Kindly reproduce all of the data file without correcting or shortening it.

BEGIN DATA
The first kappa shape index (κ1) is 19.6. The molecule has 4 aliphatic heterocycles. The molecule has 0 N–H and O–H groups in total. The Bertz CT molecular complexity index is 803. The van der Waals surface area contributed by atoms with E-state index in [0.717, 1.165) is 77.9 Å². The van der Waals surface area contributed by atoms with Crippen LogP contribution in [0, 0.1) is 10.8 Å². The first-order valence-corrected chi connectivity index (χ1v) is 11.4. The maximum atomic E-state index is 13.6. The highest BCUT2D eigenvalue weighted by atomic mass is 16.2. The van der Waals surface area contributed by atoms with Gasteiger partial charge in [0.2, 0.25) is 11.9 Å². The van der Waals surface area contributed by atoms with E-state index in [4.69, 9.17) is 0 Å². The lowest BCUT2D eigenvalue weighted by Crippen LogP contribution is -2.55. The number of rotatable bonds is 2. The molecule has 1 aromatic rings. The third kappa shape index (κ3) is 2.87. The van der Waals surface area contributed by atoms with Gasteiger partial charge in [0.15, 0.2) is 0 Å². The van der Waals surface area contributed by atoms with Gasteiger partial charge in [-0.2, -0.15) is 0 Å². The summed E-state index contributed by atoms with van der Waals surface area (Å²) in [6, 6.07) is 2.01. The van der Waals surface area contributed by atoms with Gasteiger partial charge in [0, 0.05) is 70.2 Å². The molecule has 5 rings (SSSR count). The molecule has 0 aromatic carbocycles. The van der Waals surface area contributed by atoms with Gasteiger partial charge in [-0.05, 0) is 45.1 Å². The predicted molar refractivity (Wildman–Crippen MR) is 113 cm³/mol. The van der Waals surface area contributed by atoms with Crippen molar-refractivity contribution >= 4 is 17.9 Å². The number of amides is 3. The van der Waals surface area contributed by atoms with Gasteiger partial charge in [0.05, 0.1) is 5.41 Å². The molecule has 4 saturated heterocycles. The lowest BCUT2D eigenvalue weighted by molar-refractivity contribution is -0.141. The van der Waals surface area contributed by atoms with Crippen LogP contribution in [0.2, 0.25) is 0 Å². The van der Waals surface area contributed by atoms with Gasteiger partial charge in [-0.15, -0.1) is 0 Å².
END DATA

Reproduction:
The first kappa shape index (κ1) is 19.6. The molecule has 4 aliphatic heterocycles. The molecule has 0 N–H and O–H groups in total. The Bertz CT molecular complexity index is 803. The van der Waals surface area contributed by atoms with E-state index in [0.717, 1.165) is 77.9 Å². The van der Waals surface area contributed by atoms with Crippen LogP contribution in [0, 0.1) is 10.8 Å². The first-order valence-corrected chi connectivity index (χ1v) is 11.4. The maximum atomic E-state index is 13.6. The highest BCUT2D eigenvalue weighted by atomic mass is 16.2. The van der Waals surface area contributed by atoms with Gasteiger partial charge in [0.2, 0.25) is 11.9 Å². The van der Waals surface area contributed by atoms with E-state index in [4.69, 9.17) is 0 Å². The lowest BCUT2D eigenvalue weighted by Crippen LogP contribution is -2.55. The number of rotatable bonds is 2. The molecule has 1 aromatic rings. The third kappa shape index (κ3) is 2.87. The van der Waals surface area contributed by atoms with Gasteiger partial charge in [0.15, 0.2) is 0 Å². The van der Waals surface area contributed by atoms with Gasteiger partial charge in [-0.2, -0.15) is 0 Å². The summed E-state index contributed by atoms with van der Waals surface area (Å²) in [6, 6.07) is 2.01. The van der Waals surface area contributed by atoms with Gasteiger partial charge in [0, 0.05) is 70.2 Å². The molecule has 5 rings (SSSR count). The molecule has 0 aromatic carbocycles. The van der Waals surface area contributed by atoms with Gasteiger partial charge in [-0.05, 0) is 45.1 Å². The predicted molar refractivity (Wildman–Crippen MR) is 113 cm³/mol. The van der Waals surface area contributed by atoms with Crippen molar-refractivity contribution >= 4 is 17.9 Å². The number of amides is 3. The van der Waals surface area contributed by atoms with Gasteiger partial charge in [0.05, 0.1) is 5.41 Å². The molecule has 4 saturated heterocycles. The lowest BCUT2D eigenvalue weighted by molar-refractivity contribution is -0.141. The van der Waals surface area contributed by atoms with Crippen LogP contribution in [0.2, 0.25) is 0 Å². The van der Waals surface area contributed by atoms with Gasteiger partial charge in [-0.15, -0.1) is 0 Å².